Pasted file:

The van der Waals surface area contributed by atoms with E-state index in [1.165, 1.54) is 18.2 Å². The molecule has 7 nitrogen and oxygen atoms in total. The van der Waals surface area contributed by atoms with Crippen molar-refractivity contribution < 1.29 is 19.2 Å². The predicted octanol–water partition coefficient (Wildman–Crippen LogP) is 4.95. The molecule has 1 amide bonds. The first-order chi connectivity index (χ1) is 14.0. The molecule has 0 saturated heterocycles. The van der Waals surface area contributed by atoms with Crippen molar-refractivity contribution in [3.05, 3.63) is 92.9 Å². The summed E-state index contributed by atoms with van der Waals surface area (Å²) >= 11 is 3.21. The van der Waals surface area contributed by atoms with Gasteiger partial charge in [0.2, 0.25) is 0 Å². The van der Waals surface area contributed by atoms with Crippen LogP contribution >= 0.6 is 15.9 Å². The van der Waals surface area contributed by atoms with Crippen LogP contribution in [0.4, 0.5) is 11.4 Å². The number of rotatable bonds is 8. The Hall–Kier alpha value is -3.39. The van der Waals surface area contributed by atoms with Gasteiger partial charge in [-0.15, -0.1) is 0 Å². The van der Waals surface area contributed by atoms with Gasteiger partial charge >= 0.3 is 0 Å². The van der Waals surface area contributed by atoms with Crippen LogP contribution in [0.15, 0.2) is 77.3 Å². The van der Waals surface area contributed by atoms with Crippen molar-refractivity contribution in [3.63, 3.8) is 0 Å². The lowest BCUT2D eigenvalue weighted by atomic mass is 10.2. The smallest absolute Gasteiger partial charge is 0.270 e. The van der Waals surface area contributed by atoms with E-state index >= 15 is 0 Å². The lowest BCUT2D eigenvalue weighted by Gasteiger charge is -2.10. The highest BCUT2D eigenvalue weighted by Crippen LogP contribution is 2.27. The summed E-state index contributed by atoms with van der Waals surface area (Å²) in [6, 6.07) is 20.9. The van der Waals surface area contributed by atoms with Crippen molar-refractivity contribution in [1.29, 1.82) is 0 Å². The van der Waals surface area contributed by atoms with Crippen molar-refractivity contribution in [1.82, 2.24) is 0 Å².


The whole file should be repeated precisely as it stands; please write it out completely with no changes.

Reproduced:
The van der Waals surface area contributed by atoms with E-state index in [1.165, 1.54) is 18.2 Å². The molecule has 7 nitrogen and oxygen atoms in total. The van der Waals surface area contributed by atoms with Crippen molar-refractivity contribution < 1.29 is 19.2 Å². The predicted octanol–water partition coefficient (Wildman–Crippen LogP) is 4.95. The molecule has 1 amide bonds. The first-order chi connectivity index (χ1) is 14.0. The molecule has 0 saturated heterocycles. The van der Waals surface area contributed by atoms with Crippen molar-refractivity contribution in [3.05, 3.63) is 92.9 Å². The summed E-state index contributed by atoms with van der Waals surface area (Å²) >= 11 is 3.21. The van der Waals surface area contributed by atoms with Gasteiger partial charge in [0.2, 0.25) is 0 Å². The van der Waals surface area contributed by atoms with Crippen LogP contribution >= 0.6 is 15.9 Å². The van der Waals surface area contributed by atoms with Crippen LogP contribution in [0.4, 0.5) is 11.4 Å². The number of rotatable bonds is 8. The Hall–Kier alpha value is -3.39. The van der Waals surface area contributed by atoms with Gasteiger partial charge in [-0.15, -0.1) is 0 Å². The van der Waals surface area contributed by atoms with Gasteiger partial charge >= 0.3 is 0 Å². The van der Waals surface area contributed by atoms with Crippen LogP contribution in [0.15, 0.2) is 77.3 Å². The van der Waals surface area contributed by atoms with Crippen molar-refractivity contribution in [3.63, 3.8) is 0 Å². The lowest BCUT2D eigenvalue weighted by atomic mass is 10.2. The smallest absolute Gasteiger partial charge is 0.270 e. The van der Waals surface area contributed by atoms with E-state index >= 15 is 0 Å². The lowest BCUT2D eigenvalue weighted by Gasteiger charge is -2.10. The highest BCUT2D eigenvalue weighted by Crippen LogP contribution is 2.27. The summed E-state index contributed by atoms with van der Waals surface area (Å²) in [6, 6.07) is 20.9. The van der Waals surface area contributed by atoms with Crippen molar-refractivity contribution in [1.29, 1.82) is 0 Å². The van der Waals surface area contributed by atoms with Crippen molar-refractivity contribution in [1.82, 2.24) is 0 Å².